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Crease said the watershed needs to become saturated, then hit with a steady procession of rain storms. That will produce runoff into the creeks and river that feed Cachuma.

Had the area received the five to 10 inches of rain some forecasters predicted, the lake likely would have seen the highest rate of runoff since 2011.

Recent rains brought Gibraltar Reservoir east of Cachuma up to 96.7 percent of its capacity from the 15 or so percent it was holding just last Friday.

But Crease noted it’s a much smaller reservoir, its watershed is very large and the Rey fire, which charred 33,606 acres of forest in August and September, had more of an impact on its watershed than on Cachuma’s.

With all the vegetation burned away, there was nothing to capture the rainwater and make it soak into the ground, so more of it flowed down the hillsides and into the reservoir, helping to push it nearly to its 5,246-acre-foot capacity.

On the other hand, Twitchell Reservoir, located east of Santa Maria in the much larger D3 or “extreme drought” area that stretches north, south and east, was holding just 5.5 percent of its 194,971-acre-foot capacity Monday.

Reservoirs in San Luis Obispo County fared much better than Cachuma as a result of recent storms.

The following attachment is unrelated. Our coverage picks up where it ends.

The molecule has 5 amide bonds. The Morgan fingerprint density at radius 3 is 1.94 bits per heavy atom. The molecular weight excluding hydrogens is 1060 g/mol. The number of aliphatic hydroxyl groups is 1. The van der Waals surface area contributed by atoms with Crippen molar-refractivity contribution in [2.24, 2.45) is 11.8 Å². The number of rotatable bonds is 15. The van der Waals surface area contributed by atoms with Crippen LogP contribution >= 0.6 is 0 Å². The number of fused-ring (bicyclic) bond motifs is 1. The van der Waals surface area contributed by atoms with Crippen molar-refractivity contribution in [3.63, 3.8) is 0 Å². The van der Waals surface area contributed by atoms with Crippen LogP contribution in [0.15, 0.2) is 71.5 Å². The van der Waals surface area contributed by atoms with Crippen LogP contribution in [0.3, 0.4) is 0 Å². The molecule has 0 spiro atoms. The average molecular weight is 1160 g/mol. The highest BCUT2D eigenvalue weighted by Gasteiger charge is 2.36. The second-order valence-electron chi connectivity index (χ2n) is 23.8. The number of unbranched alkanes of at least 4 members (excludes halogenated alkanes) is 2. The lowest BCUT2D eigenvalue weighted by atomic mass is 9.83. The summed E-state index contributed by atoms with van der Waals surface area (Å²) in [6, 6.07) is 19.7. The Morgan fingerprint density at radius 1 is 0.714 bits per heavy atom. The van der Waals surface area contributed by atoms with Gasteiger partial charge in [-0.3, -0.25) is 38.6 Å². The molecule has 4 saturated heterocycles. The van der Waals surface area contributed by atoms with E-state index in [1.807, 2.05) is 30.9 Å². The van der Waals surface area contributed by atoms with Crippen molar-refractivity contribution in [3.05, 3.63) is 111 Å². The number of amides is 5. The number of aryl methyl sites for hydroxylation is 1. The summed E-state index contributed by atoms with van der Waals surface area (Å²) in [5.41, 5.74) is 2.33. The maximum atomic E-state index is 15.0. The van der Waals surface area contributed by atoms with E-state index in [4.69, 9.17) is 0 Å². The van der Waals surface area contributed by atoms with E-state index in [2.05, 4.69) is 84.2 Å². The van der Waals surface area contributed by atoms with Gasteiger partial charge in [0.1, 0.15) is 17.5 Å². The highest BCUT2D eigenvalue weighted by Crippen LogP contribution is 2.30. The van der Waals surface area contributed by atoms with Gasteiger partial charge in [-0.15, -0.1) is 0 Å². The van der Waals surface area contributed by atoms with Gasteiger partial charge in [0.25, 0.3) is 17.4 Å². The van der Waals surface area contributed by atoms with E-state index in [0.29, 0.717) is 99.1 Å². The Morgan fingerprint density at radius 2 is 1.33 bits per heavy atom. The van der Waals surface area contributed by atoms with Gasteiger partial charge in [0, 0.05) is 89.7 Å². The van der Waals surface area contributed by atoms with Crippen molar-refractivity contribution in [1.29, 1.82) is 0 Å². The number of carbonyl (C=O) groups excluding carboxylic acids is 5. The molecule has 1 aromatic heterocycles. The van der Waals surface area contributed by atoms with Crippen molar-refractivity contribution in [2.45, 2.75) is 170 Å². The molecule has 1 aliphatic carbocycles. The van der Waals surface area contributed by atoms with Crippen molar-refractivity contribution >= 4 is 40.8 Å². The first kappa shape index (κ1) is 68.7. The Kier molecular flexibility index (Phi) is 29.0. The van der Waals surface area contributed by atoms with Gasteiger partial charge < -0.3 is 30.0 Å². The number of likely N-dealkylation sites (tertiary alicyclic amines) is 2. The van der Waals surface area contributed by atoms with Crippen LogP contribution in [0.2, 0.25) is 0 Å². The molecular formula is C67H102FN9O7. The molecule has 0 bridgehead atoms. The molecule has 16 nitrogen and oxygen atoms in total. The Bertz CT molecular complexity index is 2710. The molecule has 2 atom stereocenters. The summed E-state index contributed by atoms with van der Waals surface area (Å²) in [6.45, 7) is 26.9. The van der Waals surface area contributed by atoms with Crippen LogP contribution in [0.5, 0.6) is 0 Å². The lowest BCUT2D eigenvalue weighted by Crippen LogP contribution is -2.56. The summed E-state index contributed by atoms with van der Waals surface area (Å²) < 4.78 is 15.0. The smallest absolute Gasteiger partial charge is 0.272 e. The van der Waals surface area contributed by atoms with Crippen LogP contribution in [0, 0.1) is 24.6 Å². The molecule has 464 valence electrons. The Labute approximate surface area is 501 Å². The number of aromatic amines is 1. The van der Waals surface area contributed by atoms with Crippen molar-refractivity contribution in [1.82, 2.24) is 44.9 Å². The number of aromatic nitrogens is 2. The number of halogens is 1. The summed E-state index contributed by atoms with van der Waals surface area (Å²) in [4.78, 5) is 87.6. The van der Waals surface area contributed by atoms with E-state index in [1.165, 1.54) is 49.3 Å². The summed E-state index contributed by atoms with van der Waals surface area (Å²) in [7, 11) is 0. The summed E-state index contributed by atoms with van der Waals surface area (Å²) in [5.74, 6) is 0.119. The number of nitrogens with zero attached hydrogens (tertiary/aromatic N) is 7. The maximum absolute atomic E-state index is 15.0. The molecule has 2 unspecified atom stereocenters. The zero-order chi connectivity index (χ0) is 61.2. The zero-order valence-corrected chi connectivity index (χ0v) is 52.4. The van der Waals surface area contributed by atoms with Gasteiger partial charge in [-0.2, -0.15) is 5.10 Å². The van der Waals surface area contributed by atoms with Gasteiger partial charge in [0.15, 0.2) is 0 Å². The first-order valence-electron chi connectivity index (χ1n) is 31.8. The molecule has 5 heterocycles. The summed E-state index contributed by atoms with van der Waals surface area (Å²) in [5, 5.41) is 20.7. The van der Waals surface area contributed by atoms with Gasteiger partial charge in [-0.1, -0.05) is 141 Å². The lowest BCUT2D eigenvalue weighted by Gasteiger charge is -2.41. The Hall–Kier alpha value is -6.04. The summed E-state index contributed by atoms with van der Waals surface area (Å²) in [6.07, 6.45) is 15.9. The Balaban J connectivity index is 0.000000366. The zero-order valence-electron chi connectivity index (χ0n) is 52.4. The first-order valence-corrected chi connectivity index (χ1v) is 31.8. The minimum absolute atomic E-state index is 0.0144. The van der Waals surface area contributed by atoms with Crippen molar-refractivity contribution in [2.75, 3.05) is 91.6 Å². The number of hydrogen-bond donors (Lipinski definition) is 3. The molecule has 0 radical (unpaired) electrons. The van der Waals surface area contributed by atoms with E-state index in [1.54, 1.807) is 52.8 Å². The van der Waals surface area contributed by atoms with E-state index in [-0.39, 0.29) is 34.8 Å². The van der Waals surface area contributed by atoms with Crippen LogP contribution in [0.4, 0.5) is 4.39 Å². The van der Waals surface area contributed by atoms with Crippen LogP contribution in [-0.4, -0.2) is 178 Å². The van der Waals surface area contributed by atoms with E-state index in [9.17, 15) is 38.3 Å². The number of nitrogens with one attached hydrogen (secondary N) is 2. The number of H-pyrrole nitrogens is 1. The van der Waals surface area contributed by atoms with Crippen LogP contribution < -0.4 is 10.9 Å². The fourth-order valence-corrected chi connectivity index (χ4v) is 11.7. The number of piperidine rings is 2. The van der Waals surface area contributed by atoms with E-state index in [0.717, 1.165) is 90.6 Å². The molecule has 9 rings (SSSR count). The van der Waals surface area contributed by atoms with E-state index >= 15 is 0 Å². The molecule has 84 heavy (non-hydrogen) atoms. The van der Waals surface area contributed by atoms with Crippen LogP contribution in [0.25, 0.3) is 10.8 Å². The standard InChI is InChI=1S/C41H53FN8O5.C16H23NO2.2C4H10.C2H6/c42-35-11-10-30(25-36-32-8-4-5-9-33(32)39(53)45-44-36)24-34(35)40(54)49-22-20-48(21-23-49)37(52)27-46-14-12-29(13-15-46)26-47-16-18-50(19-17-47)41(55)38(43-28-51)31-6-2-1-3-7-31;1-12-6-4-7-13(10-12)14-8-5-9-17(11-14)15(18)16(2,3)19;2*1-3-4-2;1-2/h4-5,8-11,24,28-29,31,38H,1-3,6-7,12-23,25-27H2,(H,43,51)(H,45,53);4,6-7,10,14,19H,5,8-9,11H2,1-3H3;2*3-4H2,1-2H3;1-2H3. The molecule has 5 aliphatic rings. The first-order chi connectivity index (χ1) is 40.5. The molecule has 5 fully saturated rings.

John Lindsey, meteorologist for Pacific Gas and Electric Co. at Diablo Canyon Power Plant, said Nacimiento Lake, which sits entirely in San Luis Obispo County, and Lake San Antonio, which is just north of the San Luis Obispo County line, saw significant increases in their levels.

Since Jan. 3, Nacimiento's storage went from 25 to 75 percent of capacity as of Monday, the highest level since 2011. Lake San Antonio went from 6 to 22 percent of capacity as of Monday.

“Large watersheds feed both of these lakes, but Nacimiento Lake, as a rule, will fill up about three times faster than Lake San Antonio due to the larger size and proximity of its watershed to the Pacific,” Lindsey said.

Lopez Lake east of Arroyo Grande has risen 15 feet and is now at 33 percent of capacity, according to data from SLOCountyWater.org.

The Salinas Reservoir in Santa Margarita went from 31 to 58 percent, and Whale Rock Reservoir near Cayucos is now at 52 percent, according to SLOCountyWater.org.

The U.S. Drought Monitor map is produced jointly by the National Oceanic and Atmospheric Administration, the U.S. Department of Agriculture and the National Drought Mitigation Center at the University of Nebraska-Lincoln.

Meteorologists and other scientists there use a variety of standard measures, including a drought severity index, soil moisture model, weekly stream flows, a standardized precipitation index and objective drought indicator blends to develop the drought classifications.

The website notes that "drought" means a moisture deficit severe enough to create social, environmental or economic impacts.

As a result, the classifications usually describe the main physical effects of short-term droughts of less than six months and long-term droughts of more than six months.